Opted out of Zimbabwe series with SA tour in mind - Mathews

Angelo Mathews had suffered a calf tear during the home series against Australia AFP

Sri Lanka captain Angelo Mathews has said he pulled out of the upcoming tour of Zimbabwe because an MRI scan revealed several injuries to his leg. He said the decision was taken to help him recover in time for the tour of South Africa in December.

"I had about one-and-a-half months to recover and I was preparing myself to be ready for the Zimbabwe tour," Mathews, who had torn his calf during the ODIs against Australia in August and September, said. "Unfortunately there has been a setback.

"We did an MRI scan, which revealed that I had multiple injuries on the same leg. I had to pull out after the expert medical panel advised me and [told] SLC not to send me to Zimbabwe because it might jeopardise my chances of playing in South Africa. We are planning to take a closer look at why this is happening. The doctors have advised rest, and the recovery can be earlier than that or more; we will have to play it by ear."

Mathews had been named in the original squad for Zimbabwe, but was ruled out last week. He is expected to be out of action for three weeks and is doubtful for the tri-series in Zimbabwe, also involving West Indies, that follows the Tests.

Rangana Herath was appointed captain for the Tests in Zimbabwe, while batsman Upul Tharanga took Mathews' place in the squad.

Sri Lanka have a depleted team for Zimbabwe. Vice-captain Dinesh Chandimal, and fast bowlers Dhammika Prasad, Nuwan Pradeep and Dushmantha Chameera were also ruled out due to injuries. The pace attack in Zimbabwe will be led by Suranga Lakmal.

Chandimal was unavailable for the Tests due to a thumb injury for which he underwent surgery in September, but was hopeful of playing the tri-series, which starts from November 14.

Herath, who will be only the second bowler to lead Sri Lanka in Tests, said the team was confident of a good performance in Zimbabwe after a 3-0 series sweep of Australia at home in August.

"If you take our performance in the recent Test series against Australia, the confidence we gained from the 3-0 win will be very beneficial to us," Herath said before the team's departure. "The team's confidence levels are very high after that victory. The team that I have I am confident can perform well in Zimbabwe."

SLC president Thilanga Sumathipala blamed the spate of injuries on poor player management and said the board will address the issue of workloads.

"We have not managed our players properly for the last three years," Sumathipala said. "We have good cricketers who have come in from Under-19, U-23 and club level, but once they reach the top level they can't sustain their physical condition because they have been badly managed.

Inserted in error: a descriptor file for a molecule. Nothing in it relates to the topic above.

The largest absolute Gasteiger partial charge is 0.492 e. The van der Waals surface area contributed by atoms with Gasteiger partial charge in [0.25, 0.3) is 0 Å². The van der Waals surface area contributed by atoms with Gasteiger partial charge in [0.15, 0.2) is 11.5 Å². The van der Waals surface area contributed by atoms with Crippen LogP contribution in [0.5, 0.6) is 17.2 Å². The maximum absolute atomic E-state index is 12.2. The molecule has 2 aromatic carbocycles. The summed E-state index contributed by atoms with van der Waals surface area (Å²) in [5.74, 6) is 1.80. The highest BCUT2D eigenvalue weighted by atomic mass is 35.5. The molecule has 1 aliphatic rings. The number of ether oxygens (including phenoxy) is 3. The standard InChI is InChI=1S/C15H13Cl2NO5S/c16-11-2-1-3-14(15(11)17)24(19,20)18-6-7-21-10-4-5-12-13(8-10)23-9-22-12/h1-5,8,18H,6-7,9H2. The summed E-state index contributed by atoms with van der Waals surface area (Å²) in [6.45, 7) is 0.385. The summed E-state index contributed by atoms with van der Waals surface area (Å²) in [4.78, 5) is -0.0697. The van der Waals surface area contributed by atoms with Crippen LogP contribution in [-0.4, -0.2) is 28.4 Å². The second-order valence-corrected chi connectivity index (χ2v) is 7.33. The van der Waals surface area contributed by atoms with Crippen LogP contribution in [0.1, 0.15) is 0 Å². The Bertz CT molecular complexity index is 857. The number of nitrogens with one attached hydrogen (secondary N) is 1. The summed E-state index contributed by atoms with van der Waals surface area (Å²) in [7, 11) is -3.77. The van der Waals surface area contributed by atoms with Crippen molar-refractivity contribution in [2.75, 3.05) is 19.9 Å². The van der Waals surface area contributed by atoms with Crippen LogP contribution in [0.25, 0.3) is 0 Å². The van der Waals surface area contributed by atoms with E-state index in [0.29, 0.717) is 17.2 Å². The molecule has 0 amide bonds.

"Mathews is a world-class allrounder and there is so much demand and so much of pressure on his body that it's not easy for a person like him to be without an injury unless he has a proper scientific approach.

"Mathews had the highest number of match days in the past 18 months. At this level a player simply cannot go on. He has to pull out and take a genuine break for the body to recover. We don't have enough recovery time."

Sumathipala said the possibility of Lakmal going on the South Africa tour without a proper break highlighted how important workload management was for players, particularly bowlers.

"You have to make an assessment of the player and then based on the assessment you make a permanent study of the player, which you call player management," Sumathipala said. "If there is a fast bowler who has bowled 100 overs, there should be a study saying that after 18-20 overs you have to stand him down and pull him out of the game to let him recover physically, which we don't do. We never had proper player management.

"Someone like Suranga Lakmal is being excessively used. Our most important tour is definitely to South Africa. Can we go on this tour without Lakmal being given a break?"

Sumathipala said SLC was studying players during matches and practice sessions and would give them a programme to follow. He also said poor practice facilities resulted in injuries to fast bowlers.

"We don't have a single strip in this country with the impact pads on the bowlers' run-up," Sumathipala said. "The indoor nets have normal concrete run-ups and the bowlers go and land their foot at such speed and with so much weight of the body every day. This is one way they get injured. We have to change all the run-ups and have impact pads on them."

Sri Lanka's first Test against Zimbabwe will be played in Harare from October 29, while the second match is scheduled to start from November 6. The two teams last played a Test in May 2004 in Bulawayo.